Obituary of note | Donna J. Gerfin
They paved paradise | and put up a parking lot. That was one of the areas discussed at last night’s Borough Council work session; it’s archived at the borough facebook page. Watch it and join the other 380 people who watched last night.
Parking tokens | Just one of the tools in the parking plan and program in this Michigan town.
Insurrection rules | It’s sounding more and more like it won’t be long now until the grand experiment will come to a close; there are so many acts of insurrection — this country, state and county are looking increasing “Balkanized.”The LNP – Always Lancaster editorial today is a statement about the decrypting of police radio signals.
“Lancaster County will not open up police communications for the public to hear, the Board of Commissioners decided on Tuesday,” LNP | LancasterOnline’s Carter Walker reported for Wednesday’s edition. Following widespread and impassioned local protests for police reform, the Lancaster County commissioners, led by a proposal from Democratic Commissioner Craig Lehman, had been considering the reversal of a 2017 decision that restricted public access to police communications. But Tuesday, Republican Commissioners Josh Parsons and Ray D’Agostino sided in favor of the status quo and continuing with encryption.
“Kevin McCarthy, East Earl Police chief and president of the Lancaster County Chiefs of Police Association, said at the meeting that if the commissioners had decided to end encryption, his membership would not have complied.
“’The chiefs association voted that the radios won’t be touched,’ McCarthy said.
“'(McCarthy) later explained he meant they would not have handed over their radios in the event the decision had gone the other way,’ Walker reported.
‘We find that attitude of defiance, even if it’s regarding something that didn’t come to pass, incredibly troubling.
‘There is a credibility gap between law enforcement and the general public. Reforms, including better transparency, are needed to bridge that gap and work toward a more just society. It will not help us move forward if law enforcement pushes back — or outright rejects — reforms that are agreed upon by elected officials.’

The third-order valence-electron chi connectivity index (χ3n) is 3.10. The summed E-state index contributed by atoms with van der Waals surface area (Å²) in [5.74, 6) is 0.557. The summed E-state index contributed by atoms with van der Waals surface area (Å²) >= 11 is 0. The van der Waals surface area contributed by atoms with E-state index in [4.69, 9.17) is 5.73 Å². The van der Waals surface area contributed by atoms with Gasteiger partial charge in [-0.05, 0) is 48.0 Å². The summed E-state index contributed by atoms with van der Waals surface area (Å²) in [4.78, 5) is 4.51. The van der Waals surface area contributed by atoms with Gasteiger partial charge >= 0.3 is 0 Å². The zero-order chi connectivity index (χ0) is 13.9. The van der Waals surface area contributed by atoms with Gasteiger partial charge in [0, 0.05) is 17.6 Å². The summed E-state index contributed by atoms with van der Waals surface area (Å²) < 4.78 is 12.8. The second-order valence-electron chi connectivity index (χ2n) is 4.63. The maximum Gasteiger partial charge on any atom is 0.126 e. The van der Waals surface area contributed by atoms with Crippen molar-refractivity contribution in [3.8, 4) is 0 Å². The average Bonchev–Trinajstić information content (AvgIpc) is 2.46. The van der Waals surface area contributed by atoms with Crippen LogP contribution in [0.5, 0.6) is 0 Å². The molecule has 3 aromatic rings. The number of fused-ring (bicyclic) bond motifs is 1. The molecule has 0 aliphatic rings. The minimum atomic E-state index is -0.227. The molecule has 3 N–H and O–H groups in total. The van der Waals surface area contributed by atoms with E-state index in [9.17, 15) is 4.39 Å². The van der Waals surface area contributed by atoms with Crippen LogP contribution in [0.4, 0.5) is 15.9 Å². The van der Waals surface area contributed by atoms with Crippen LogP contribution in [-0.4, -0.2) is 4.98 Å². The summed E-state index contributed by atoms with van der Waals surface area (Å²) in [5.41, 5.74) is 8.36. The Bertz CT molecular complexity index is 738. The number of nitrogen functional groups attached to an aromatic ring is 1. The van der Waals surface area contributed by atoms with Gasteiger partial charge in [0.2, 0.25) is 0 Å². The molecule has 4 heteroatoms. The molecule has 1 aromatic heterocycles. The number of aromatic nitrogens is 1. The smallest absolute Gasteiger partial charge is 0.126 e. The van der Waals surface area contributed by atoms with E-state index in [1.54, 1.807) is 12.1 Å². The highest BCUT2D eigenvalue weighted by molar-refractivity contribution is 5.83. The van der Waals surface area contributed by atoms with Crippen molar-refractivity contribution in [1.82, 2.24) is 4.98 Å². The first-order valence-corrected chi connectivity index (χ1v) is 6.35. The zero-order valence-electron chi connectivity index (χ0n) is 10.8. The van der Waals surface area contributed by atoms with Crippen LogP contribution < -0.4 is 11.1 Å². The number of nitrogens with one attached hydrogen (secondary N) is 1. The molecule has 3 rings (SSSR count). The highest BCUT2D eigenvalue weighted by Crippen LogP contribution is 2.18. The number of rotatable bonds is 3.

And people wonder why Pennslvania is losing population? | It’s not hard to understand; just look at this from today’s Penn Live: “Harrisburg residents want review board over police but state law doesn’t allow it.” It’s a real “fox in the henhouse” scenario when agencies get to be their own bosses with no accountability to the people who fund them and employ them.
“There are other records that are public, including statistical reports, but those reports are only available to the public if they already exist. That means, if a department doesn’t have a document that tracks officers’ use of force, for example, a public request can’t compel the department to create one.
“But if the department monitors use of force, or response times to 911 calls, etc. then those reports would be public.”
Interestingly, in York | York’s mayor says, “When you add in the fact that we are increasing the oversight of our police officers, there will be some who do not want oversight.” This comment is in this York Dispatch report about a disgruntled police officer who resigned in protest. That’s one way to voice disapproval with a system rather than work to change it.
Also from The York Dispatch | “Dentsply to shutter York facility, lay off 200 employees.”